http://library.link/vocab/ext/novelist/bookUI
10692270
Cataloging source
NLM
http://library.link/vocab/creatorDate
1968-
http://library.link/vocab/creatorName
Jauhar, Sandeep
Dewey number
612.1/7
Illustrations
illustrations
Index
index present
Literary form
non fiction
Nature of contents
bibliography
http://library.link/vocab/resourcePreferred
True
http://library.link/vocab/subjectName
  • Heart
  • Heart
  • Cardiology
  • MEDICAL / Cardiology
  • HEALTH & FITNESS / Diseases / Heart
http://bibfra.me/vocab/lite/titleRemainder
a history
Label
Heart : a history, Sandeep Jauhar
Instantiates
Publication
Copyright
Bibliography note
Includes bibliographical references (pages 245-252) and index
Carrier category
volume
Carrier category code
  • nc
Carrier MARC source
rdacarrier
Content category
text
Content type code
  • txt
Content type MARC source
rdacontent
Contents
Part I: Metaphor. A small heart ; Prime mover -- Part II: Machine. Clutch ; Dynamo ; Pump ; Nut ; Stress fractures ; Pipes ; Wires ; Generator ; Replacement parts -- Part III: Mystery. Vulnerable heart ; A mother's heart ; Compensatory pause
Control code
on1012792033
Dimensions
24 cm
Edition
First edition.
Extent
269 pages
Isbn
9780374168650
Lccn
2017055262
Media category
unmediated
Media MARC source
rdamedia
Media type code
  • n
Other physical details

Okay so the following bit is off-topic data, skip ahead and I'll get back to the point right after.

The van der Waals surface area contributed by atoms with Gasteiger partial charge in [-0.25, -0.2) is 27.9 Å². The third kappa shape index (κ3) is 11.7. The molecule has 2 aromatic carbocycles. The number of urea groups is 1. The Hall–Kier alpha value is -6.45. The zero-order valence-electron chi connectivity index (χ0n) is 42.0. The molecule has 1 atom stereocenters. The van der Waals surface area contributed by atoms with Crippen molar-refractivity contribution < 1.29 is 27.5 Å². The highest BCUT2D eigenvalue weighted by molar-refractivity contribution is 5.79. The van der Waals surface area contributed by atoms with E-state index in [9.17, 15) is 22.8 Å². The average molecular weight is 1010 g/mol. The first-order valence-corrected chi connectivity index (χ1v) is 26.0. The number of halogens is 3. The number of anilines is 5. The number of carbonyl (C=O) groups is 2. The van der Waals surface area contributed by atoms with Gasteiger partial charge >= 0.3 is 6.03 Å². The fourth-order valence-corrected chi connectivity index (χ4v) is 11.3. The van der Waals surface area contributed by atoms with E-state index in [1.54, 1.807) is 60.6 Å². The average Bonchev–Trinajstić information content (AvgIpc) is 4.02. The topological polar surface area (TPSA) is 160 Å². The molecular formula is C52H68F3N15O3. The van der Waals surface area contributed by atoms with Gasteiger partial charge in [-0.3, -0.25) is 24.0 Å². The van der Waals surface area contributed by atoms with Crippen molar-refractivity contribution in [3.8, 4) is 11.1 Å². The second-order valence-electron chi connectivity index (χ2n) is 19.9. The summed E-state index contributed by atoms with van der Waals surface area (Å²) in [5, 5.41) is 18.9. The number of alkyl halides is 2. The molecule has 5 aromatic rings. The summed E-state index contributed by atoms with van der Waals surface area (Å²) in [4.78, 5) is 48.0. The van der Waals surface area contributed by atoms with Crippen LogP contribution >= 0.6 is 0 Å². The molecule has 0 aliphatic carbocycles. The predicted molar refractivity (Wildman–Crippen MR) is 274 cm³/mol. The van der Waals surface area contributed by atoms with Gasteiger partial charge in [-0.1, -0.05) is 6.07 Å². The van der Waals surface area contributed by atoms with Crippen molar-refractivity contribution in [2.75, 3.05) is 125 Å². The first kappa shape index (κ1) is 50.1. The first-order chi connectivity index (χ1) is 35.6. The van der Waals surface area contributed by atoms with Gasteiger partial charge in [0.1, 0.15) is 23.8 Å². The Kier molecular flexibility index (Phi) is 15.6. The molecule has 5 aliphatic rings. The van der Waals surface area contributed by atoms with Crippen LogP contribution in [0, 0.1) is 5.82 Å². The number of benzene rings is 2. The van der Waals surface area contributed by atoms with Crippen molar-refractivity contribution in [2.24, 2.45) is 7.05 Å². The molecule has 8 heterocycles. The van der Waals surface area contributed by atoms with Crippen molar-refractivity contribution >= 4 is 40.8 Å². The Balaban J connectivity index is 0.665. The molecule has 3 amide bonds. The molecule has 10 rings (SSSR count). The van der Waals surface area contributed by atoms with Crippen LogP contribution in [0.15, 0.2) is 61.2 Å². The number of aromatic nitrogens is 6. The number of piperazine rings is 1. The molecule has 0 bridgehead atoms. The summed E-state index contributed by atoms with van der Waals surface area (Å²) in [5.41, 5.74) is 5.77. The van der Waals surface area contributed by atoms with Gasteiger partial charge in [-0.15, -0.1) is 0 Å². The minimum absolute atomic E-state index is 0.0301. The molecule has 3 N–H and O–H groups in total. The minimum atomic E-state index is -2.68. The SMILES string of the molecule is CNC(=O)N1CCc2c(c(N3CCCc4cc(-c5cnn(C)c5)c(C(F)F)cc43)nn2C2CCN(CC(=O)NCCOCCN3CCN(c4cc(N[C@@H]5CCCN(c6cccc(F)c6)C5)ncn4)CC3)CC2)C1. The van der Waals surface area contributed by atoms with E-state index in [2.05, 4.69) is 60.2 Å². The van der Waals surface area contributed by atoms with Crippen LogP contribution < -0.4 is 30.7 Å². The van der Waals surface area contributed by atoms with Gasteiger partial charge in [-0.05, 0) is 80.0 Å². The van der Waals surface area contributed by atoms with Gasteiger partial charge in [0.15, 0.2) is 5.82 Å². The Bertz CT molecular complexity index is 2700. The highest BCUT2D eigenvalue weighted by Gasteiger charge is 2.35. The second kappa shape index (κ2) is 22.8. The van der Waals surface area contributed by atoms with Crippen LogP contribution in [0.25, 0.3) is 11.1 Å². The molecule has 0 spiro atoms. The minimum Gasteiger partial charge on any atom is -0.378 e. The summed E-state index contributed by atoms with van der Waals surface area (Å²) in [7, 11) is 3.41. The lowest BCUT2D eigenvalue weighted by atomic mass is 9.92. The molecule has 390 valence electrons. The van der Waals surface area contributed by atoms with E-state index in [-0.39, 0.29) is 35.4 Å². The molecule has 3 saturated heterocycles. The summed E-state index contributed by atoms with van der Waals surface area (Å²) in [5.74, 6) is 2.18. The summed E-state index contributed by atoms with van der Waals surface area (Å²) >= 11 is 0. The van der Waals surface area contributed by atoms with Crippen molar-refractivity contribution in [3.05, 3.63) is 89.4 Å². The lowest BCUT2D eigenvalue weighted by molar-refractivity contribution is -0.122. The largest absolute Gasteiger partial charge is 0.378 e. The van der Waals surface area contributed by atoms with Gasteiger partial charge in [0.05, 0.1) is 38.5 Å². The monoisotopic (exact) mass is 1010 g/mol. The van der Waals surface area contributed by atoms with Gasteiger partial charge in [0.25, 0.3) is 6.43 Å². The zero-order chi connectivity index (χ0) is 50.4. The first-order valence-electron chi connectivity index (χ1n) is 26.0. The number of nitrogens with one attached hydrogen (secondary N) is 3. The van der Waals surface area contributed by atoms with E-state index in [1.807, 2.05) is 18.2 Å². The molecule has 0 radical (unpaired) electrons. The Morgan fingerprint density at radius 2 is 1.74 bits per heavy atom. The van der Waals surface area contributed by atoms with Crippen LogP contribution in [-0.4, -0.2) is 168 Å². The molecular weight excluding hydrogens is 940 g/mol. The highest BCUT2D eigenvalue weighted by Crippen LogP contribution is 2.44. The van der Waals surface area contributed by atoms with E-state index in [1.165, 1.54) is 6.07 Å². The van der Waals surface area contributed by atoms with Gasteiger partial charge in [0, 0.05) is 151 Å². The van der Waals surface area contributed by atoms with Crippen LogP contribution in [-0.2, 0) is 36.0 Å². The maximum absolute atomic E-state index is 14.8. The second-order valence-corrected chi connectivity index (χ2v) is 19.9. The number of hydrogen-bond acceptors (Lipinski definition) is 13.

illustrations
System control number
(OCoLC)1012792033
Label
Heart : a history, Sandeep Jauhar
Publication
Copyright
Bibliography note
Includes bibliographical references (pages 245-252) and index
Carrier category
volume
Carrier category code
  • nc
Carrier MARC source
rdacarrier
Content category
text
Content type code
  • txt
Content type MARC source
rdacontent
Contents
Part I: Metaphor. A small heart ; Prime mover -- Part II: Machine. Clutch ; Dynamo ; Pump ; Nut ; Stress fractures ; Pipes ; Wires ; Generator ; Replacement parts -- Part III: Mystery. Vulnerable heart ; A mother's heart ; Compensatory pause
Control code
on1012792033
Dimensions
24 cm
Edition
First edition.
Extent
269 pages
Isbn
9780374168650
Lccn
2017055262
Media category
unmediated
Media MARC source
rdamedia
Media type code
  • n
Other physical details
illustrations
System control number
(OCoLC)1012792033